Late Pregnancy

Late pregnancy is often one of the most enjoyable parts of pregnancy. During late pregnancy, women tend to become more comfortable in their changing bodies and you may find that you can take the time to enjoy your pregnancy more. Plus, you also have the added joy of being able to meet your new little baby very soon! However, there is still a range of pregnancy discomforts that you may have to face in those final five months and a number of different things that you will have to consider before baby is born! Here is an outline of some of the things that you can expect throughout late pregnancy.

Fetal Development in Late Pregnancy

During the latter half of the second trimester and throughout the third trimester your baby is growing rapidly. Not only is she putting on weight, but she is also laying down fat stores to help her survive after birth. She is growing dramatically in length: by five months baby is almost ten inches long, and by the beginning of the ninth month, baby is over 18 inches long!

You will also begin to notice that your baby becomes very active in the womb. He will begin to twist and turn, and will even kick you in the belly and in the ribs. Though these kicks can be painful sometimes, they are a sign that all is well with baby. During the latter stages of pregnancy, your baby’s eyes and ears will finish developing, and he will begin to recognize the sound of your voice and the light that is present outside your abdomen. When it is time for labour and delivery, your baby will be more than 20 inches long and over six pounds in weight!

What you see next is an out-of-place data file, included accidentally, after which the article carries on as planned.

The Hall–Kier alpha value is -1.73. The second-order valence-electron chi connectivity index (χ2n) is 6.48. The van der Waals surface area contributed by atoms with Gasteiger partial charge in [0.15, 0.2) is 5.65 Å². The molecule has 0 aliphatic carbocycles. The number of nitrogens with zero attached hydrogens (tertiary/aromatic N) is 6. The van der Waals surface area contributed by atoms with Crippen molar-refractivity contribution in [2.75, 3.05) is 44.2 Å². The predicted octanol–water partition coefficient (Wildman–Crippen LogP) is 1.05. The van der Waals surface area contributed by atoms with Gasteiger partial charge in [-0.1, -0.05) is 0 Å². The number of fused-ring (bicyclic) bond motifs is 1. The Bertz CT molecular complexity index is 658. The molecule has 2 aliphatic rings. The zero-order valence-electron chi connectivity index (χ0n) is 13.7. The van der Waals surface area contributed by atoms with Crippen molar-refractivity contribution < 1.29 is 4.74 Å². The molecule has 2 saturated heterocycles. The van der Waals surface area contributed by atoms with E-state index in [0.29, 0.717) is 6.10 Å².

Late Pregnancy Symptoms

Like early pregnancy, late pregnancy has a wide range of symptoms that go along with it. Often referred to as pregnancy discomforts, these symptoms can be quite trying at times, especially now that your belly is growing and you are awaiting the birth of your baby. Common pregnancy discomforts that occur after the 20th week of pregnancy include:

  • Back Pain: Back pain is a common complaint during the latter half of the second trimester and into the third trimester. This is because your uterus and abdomen are expanding, causing your lower back to compensate for the extra weight. Additionally, abdominal muscles that were once able to help hold your spine in position have now become weakened and are unable to provide your back with proper support. To help keep back pain at bay, try to lie down on your side frequently or invest in an abdominal girdle.
  • Hair Growth: Many pregnant women notice that their hair becomes increasingly thick during the latter half of the second trimester. You may begin to grow thicker, coarser hair on your arms, legs, and face as a result of your pregnancy hormones. This hair typically disappears within six months of delivery.
  • Swelling: Swelling commonly occurs during the end of the third trimester, when baby is well on her way. Swelling, particularly in the ankles, happens as a result of your body’s retention of fluid. Try to stay off of your feet as much as possible, or elevate them frequently if you need to stand for long periods.
  • Braxton Hicks Contractions: Braxton Hicks contractions, often known as \"false labour,\" will begin to occur irregularly after the 20th week of pregnancy. These contractions generally last for about 30 seconds and help your body to practice and prepare for real labour. As you near the end of your pregnancy, you will notice that your Braxton Hicks contractions last longer and occur more regularly.

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